On ViewHauser & Wirth
Frank Bowling: Landscape
May 26–August 5, 2023
Frank Bowling: The New York Years 1966–1975
May 20–August 5, 2023
British painter Frank Bowling conversed with Alex Bacon via email on the occasion of a traveling exhibition exploring his time working in New York in the 1960s and ’70s. During this tumultuous, innovative, and exciting period Bowling explored new techniques and motifs in his painting while also honing his skills as an incisive writer about issues relating to abstract painting and race, and as a curator advancing the positions of artists of color.
Alex Bacon (Rail): Who were the artists you sought out when you moved to New York and why?
Frank Bowling: When I moved to New York in 1966, it was because I needed to be there. I was being told that I would be better off in New York by my friends Frank O’Hara and Larry Rivers. I was feeling hemmed in and stifled in London and when I arrived in New York, I fell right into the aesthetic and social aspects of abstract painting. It meant I could break loose from the expectations and predictable narratives that swirled around me in London, the reduction of everything to some kind of post-colonial political statement.
In New York I started to get much more involved in pure painting. It was a liberation. I still had in my head what I learned in London—the Old Masters, Expressionism, the English landscape tradition—but I started looking at the American abstract painters—Barney Newman, Mark Rothko, and so on… Through Rivers, I also became friends with Jasper Johns and Norman Lewis. I also knew Franz Kline, Alex Katz, Ray Parker, Roy Lichtenstein and Virginia Jaramillo. I was trying to fuse the kinds of things I was interested in with what could work viably in painting.
Rail: During the late 1960s and 1970s in NYC you moved between predominantly white abstract painting circles and predominantly Black ones concerned with racial issues in the art world. Was there a divide at the time between who was concerned with which kinds of issues that made this necessary?
Bowling: When I arrived in New York I was heavily influenced by Pop art and became good friends with Rivers, who I met when he was living in London in the early sixties, and we saw a lot of each other there. When I moved to New York, we used to hang out at the Cedar Tavern and Max’s Kansas City, walking around the West Village all day long and half the night, just hanging out and waiting around for people to show up. I was hanging out with Tom Wesselmann, Jim Rosenquist and many of the younger artists who were involved in pure abstraction.
Then in 1969, I got thrown into this big art world row about the Metropolitan Museum doing a show called Harlem on My Mind; the entire exhibition was documents, photographs, media, and so on. Hardly any art at all. It was the establishment telling artists what their station was and their position in society, but not showing what they were doing with their art. And there was a group of artists around my age—people like William T. Williams, Al Loving, Mel Edwards, Jack Whitten, Daniel LaRue Johnson—all of them making abstract paintings and sculpture that was the kind of art that I was interested in. And these guys were offended, very offended, by the fact that they were not consulted about this show, even though many of them lived and worked in Harlem.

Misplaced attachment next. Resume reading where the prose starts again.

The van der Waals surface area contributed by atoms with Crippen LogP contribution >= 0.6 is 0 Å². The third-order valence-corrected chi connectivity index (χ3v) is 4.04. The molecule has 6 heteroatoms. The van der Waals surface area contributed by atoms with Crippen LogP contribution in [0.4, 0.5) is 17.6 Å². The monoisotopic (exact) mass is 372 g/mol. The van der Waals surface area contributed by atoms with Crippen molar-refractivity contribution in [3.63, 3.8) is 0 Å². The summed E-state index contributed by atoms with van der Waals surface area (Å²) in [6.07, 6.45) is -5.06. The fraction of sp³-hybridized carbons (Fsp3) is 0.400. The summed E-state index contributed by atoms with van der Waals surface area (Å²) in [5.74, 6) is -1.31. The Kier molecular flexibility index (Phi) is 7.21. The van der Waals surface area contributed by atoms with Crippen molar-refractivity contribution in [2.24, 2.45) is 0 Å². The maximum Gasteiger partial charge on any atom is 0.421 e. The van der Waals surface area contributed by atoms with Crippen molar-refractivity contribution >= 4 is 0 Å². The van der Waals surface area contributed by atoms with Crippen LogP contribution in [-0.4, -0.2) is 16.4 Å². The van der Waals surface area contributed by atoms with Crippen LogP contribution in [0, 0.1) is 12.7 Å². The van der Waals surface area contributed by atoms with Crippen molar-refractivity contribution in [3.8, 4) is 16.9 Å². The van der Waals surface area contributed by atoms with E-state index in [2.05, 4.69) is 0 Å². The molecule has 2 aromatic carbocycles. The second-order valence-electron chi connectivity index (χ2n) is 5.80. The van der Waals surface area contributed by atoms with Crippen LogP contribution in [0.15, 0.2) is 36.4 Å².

It was the fact that Black artists’ works never got shown except when they dealt with related political concerns, like slavery or civil rights. Artists who were involved in making explicitly political art were able to get attention from the establishment, rather than other artists who I thought were the better painters and sculptors. I was certain that what these abstract artists were doing was the essence of what you might call the Black soul… It was like jazz. That’s the closest comparison to the daring extemporizing and sheer quality of these young Black artists.
As for moving within and between groups of people… well, my experience in London in the late 1950s and 1960s was that everyone mixed. Then in New York in the sixties, I used to hang out in the bars frequented by all the artists—Max’s Kansas City and the St. Adrian Company—and the bar was like my front room, you know. I drank there, I ate there, and I was able to trade a painting for food and drink. And I would say that there was a feeling of camaraderie where the Black guys were just part of the scene, part of the milieu of the time.
There certainly was segregation in sixties New York and fights—usually more about the art than anything else—but the fights stopped quickly, and the disputes were resolved. My instinct is that the art that these people were making and the behavior in the bar was connected… in the sense that these guys—Black and white—were avant-garde and forward looking. I felt that what was going on in the late sixties and early seventies seemed to reflect what was happening in American society. Among painters and sculptors, yes there was Black and there was white, but the artists were striving for, aspiring to, a forward-looking view of American modernism.